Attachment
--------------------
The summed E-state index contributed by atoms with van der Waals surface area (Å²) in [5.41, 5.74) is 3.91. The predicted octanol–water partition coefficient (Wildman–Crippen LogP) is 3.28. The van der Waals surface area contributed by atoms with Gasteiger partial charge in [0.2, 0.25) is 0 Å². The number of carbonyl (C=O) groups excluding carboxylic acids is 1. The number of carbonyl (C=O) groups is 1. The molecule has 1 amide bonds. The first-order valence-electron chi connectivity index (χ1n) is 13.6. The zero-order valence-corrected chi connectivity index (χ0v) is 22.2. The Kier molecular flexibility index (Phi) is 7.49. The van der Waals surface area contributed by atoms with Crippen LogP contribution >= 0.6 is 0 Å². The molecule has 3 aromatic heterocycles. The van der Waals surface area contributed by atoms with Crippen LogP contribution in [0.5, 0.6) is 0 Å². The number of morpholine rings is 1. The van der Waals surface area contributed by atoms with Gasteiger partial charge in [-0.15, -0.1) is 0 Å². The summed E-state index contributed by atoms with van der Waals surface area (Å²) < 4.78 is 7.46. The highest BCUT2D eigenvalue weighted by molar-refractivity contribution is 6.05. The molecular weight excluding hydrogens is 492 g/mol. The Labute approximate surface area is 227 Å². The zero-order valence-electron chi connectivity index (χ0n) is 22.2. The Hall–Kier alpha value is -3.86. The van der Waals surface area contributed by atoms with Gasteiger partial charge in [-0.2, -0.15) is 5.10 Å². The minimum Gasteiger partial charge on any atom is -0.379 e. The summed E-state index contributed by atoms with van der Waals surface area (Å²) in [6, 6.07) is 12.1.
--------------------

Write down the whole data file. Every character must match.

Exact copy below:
The summed E-state index contributed by atoms with van der Waals surface area (Å²) in [5.41, 5.74) is 3.91. The predicted octanol–water partition coefficient (Wildman–Crippen LogP) is 3.28. The van der Waals surface area contributed by atoms with Gasteiger partial charge in [0.2, 0.25) is 0 Å². The number of carbonyl (C=O) groups excluding carboxylic acids is 1. The number of carbonyl (C=O) groups is 1. The molecule has 1 amide bonds. The first-order valence-electron chi connectivity index (χ1n) is 13.6. The zero-order valence-corrected chi connectivity index (χ0v) is 22.2. The Kier molecular flexibility index (Phi) is 7.49. The van der Waals surface area contributed by atoms with Crippen LogP contribution >= 0.6 is 0 Å². The molecule has 3 aromatic heterocycles. The van der Waals surface area contributed by atoms with Crippen LogP contribution in [0.5, 0.6) is 0 Å². The number of morpholine rings is 1. The van der Waals surface area contributed by atoms with Gasteiger partial charge in [-0.15, -0.1) is 0 Å². The summed E-state index contributed by atoms with van der Waals surface area (Å²) < 4.78 is 7.46. The highest BCUT2D eigenvalue weighted by molar-refractivity contribution is 6.05. The molecular weight excluding hydrogens is 492 g/mol. The Labute approximate surface area is 227 Å². The zero-order valence-electron chi connectivity index (χ0n) is 22.2. The Hall–Kier alpha value is -3.86. The van der Waals surface area contributed by atoms with Gasteiger partial charge in [-0.2, -0.15) is 5.10 Å². The minimum Gasteiger partial charge on any atom is -0.379 e. The summed E-state index contributed by atoms with van der Waals surface area (Å²) in [6, 6.07) is 12.1.